• But Katherine Heigl’s a pro, and so she acquitted herself, I suppose.
  • At one point, she does something with a grenade, and you’re like “Way to go, Katherine Heigl. Knew you had it in you, sweetie.”
  • Hey, pal?
  • Mm?
  • Remember when this site was about the Grateful Dead?
  • It was such a long time ago.
  • There’s been some drift.
  • I’m going to continue discussing the Under Siege bilogy.
  • That is not a word.
  • Ignoring you.
  • The point I’m trying poorly to make is this: Under Siege 2: Dark Territory is a far worse movie than Under Siege, and this makes it much better.
  • The first one is well shot, and acted, and they had a real battleship.
  • Which just illuminates what a piece of shit the film is.
  • You can’t steal a fucking battleship.
  • It’s just dumb.
  • And even if a battleship did get stolen, the Navy could fix the issue quickly.
  • It’s a boat!
  • Sink it!
  • The second one, though, was all shot in a studio on a fake train surrounded by rear projectors and no gave any shits at all.
  • In the first film, the fight sequences are tight and well-choreographed affairs full of force and violence, and in the second Steven Seagal waves his hands lazily at his opponents, which makes them fling themselves off the train.
  • It’s kinda like he’s playing a theremin.
  • The motions are languid.
  • Or he just shoots them noncinematically.
  • The bad guy is standing there with his pistol.
  • Steven Seagal sneaks into the frame, grabs the guy’s hand, and makes him shoot himself.
  • And the action is somehow hollow.
  • Where is the joy, Steven Seagal?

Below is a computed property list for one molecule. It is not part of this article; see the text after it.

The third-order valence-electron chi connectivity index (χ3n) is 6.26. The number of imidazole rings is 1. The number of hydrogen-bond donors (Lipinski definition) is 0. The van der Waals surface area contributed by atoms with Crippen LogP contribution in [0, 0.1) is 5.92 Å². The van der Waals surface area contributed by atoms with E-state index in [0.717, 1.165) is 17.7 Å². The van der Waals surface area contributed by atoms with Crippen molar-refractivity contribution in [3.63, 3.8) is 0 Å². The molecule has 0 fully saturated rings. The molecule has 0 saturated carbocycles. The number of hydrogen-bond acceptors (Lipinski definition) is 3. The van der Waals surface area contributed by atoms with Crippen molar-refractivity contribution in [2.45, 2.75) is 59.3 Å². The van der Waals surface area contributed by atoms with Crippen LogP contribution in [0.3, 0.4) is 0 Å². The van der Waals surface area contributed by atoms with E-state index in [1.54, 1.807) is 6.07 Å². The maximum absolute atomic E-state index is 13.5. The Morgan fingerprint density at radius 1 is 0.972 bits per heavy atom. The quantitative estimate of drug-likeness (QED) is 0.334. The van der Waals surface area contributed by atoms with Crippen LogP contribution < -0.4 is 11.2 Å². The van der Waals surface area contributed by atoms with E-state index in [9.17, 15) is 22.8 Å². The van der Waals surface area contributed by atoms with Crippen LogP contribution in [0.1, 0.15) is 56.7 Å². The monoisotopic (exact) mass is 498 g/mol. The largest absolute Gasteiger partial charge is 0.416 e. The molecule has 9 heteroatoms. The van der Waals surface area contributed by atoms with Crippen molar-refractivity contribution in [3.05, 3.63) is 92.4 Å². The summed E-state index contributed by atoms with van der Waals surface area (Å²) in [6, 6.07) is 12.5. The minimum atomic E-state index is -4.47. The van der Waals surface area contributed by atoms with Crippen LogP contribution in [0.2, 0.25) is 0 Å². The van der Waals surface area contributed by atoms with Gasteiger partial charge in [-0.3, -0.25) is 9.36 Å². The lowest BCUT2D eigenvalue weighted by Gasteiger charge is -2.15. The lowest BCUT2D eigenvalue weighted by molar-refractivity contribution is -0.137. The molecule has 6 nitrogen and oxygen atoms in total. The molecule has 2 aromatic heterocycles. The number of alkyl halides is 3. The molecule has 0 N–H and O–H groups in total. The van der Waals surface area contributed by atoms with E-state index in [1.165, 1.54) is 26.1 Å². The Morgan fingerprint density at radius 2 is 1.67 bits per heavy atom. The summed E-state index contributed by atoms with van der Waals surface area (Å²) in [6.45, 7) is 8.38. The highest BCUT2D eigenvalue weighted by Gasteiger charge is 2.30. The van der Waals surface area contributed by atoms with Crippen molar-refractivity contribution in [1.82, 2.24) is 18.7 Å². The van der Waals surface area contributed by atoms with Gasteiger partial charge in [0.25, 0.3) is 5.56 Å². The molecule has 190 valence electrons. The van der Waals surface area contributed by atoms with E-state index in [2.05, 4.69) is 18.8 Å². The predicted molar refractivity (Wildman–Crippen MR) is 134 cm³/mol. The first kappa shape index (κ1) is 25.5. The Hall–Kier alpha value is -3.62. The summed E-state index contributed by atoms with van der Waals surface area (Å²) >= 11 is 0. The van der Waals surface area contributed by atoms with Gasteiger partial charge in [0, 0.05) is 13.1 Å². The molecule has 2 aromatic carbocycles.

• Don’t shoot a guy that way, man.
  • It is literally the murder of least resistance.
  • You can do it, put your back into it.
  • Okay, let’s not do this again.
  • Watch this and forget any of this happened:


  1. NoThoughtsOnDead

    I’m worried, too, that Mick and Keith don’t seem to be observing proper physical distancing.. Also, I wonder whether that little smile from Mr. Wyman lead to discussions and repercussions.
    It is a time for worry. But thank you for sharing yours.

  2. JES

    How did it come to pass that “Tattoo You” has so much goodness upon it, despite being a collection of dregs? Has anybody else ever made a mainline album within their core catalog that offered so much from so little?

    In re uniforms and such. There’s the Naval Academy concept of “you rate what you skate,” e.g. if you can bend the rules and get away with it, then you should bend the rules and get away with it. Most of my best experiences there were under such conditions, actually.

    Not sure that I’d have wasted a skated rate on a friendship bracelet, though . . .

    • Cube

      I’m a tattoo you booster as well. I think our host here has also expressed that the stones outtakes and rejects can stand alongside most other bands’ best.

      Also, Little T and A – not a terribly admirable theme. But a quality rocker.

  3. is it about my cube

    I saw Under Siege in the theater when I was 13. I’d been introduced to R-rated action movies a couple years before with Die Hard 2 and thought that the bliss of so much cursing and violence could not possibly be improved upon. And then Erika Eleniak popped out of the cake.